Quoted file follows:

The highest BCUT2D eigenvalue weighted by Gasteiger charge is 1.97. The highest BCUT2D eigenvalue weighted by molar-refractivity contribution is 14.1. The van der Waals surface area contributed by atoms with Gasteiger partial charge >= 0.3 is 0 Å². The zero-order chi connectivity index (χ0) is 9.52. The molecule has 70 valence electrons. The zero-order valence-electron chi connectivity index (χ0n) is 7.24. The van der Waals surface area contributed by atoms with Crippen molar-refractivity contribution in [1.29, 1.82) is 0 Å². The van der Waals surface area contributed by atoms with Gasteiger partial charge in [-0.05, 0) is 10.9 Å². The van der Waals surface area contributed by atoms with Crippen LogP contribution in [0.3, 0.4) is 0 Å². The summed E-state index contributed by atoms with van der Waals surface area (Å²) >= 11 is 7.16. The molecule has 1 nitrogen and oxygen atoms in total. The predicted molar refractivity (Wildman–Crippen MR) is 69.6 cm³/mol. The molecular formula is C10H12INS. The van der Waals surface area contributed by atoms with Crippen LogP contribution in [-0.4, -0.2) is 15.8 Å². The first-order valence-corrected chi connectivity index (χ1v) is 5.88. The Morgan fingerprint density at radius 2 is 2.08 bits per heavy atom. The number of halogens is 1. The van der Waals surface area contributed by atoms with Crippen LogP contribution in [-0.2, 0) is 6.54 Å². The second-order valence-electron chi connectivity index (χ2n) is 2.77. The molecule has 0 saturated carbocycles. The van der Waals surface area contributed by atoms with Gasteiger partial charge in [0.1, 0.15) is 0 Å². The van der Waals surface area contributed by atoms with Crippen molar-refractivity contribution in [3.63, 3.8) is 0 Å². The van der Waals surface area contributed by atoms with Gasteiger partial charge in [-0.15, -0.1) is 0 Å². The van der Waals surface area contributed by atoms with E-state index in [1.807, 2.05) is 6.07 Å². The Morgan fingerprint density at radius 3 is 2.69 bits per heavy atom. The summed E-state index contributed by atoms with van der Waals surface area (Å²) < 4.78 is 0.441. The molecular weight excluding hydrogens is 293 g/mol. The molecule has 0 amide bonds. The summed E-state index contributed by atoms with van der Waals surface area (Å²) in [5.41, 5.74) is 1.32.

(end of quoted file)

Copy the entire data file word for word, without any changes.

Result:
The highest BCUT2D eigenvalue weighted by Gasteiger charge is 1.97. The highest BCUT2D eigenvalue weighted by molar-refractivity contribution is 14.1. The van der Waals surface area contributed by atoms with Gasteiger partial charge >= 0.3 is 0 Å². The zero-order chi connectivity index (χ0) is 9.52. The molecule has 70 valence electrons. The zero-order valence-electron chi connectivity index (χ0n) is 7.24. The van der Waals surface area contributed by atoms with Crippen molar-refractivity contribution in [1.29, 1.82) is 0 Å². The van der Waals surface area contributed by atoms with Gasteiger partial charge in [-0.05, 0) is 10.9 Å². The van der Waals surface area contributed by atoms with Crippen LogP contribution in [0.3, 0.4) is 0 Å². The summed E-state index contributed by atoms with van der Waals surface area (Å²) >= 11 is 7.16. The molecule has 1 nitrogen and oxygen atoms in total. The predicted molar refractivity (Wildman–Crippen MR) is 69.6 cm³/mol. The molecular formula is C10H12INS. The van der Waals surface area contributed by atoms with Crippen LogP contribution in [-0.4, -0.2) is 15.8 Å². The first-order valence-corrected chi connectivity index (χ1v) is 5.88. The Morgan fingerprint density at radius 2 is 2.08 bits per heavy atom. The number of halogens is 1. The van der Waals surface area contributed by atoms with Crippen LogP contribution in [-0.2, 0) is 6.54 Å². The second-order valence-electron chi connectivity index (χ2n) is 2.77. The molecule has 0 saturated carbocycles. The van der Waals surface area contributed by atoms with Gasteiger partial charge in [0.1, 0.15) is 0 Å². The van der Waals surface area contributed by atoms with Crippen molar-refractivity contribution in [3.63, 3.8) is 0 Å². The van der Waals surface area contributed by atoms with Gasteiger partial charge in [-0.15, -0.1) is 0 Å². The van der Waals surface area contributed by atoms with E-state index in [1.807, 2.05) is 6.07 Å². The Morgan fingerprint density at radius 3 is 2.69 bits per heavy atom. The summed E-state index contributed by atoms with van der Waals surface area (Å²) < 4.78 is 0.441. The molecular weight excluding hydrogens is 293 g/mol. The molecule has 0 amide bonds. The summed E-state index contributed by atoms with van der Waals surface area (Å²) in [5.41, 5.74) is 1.32.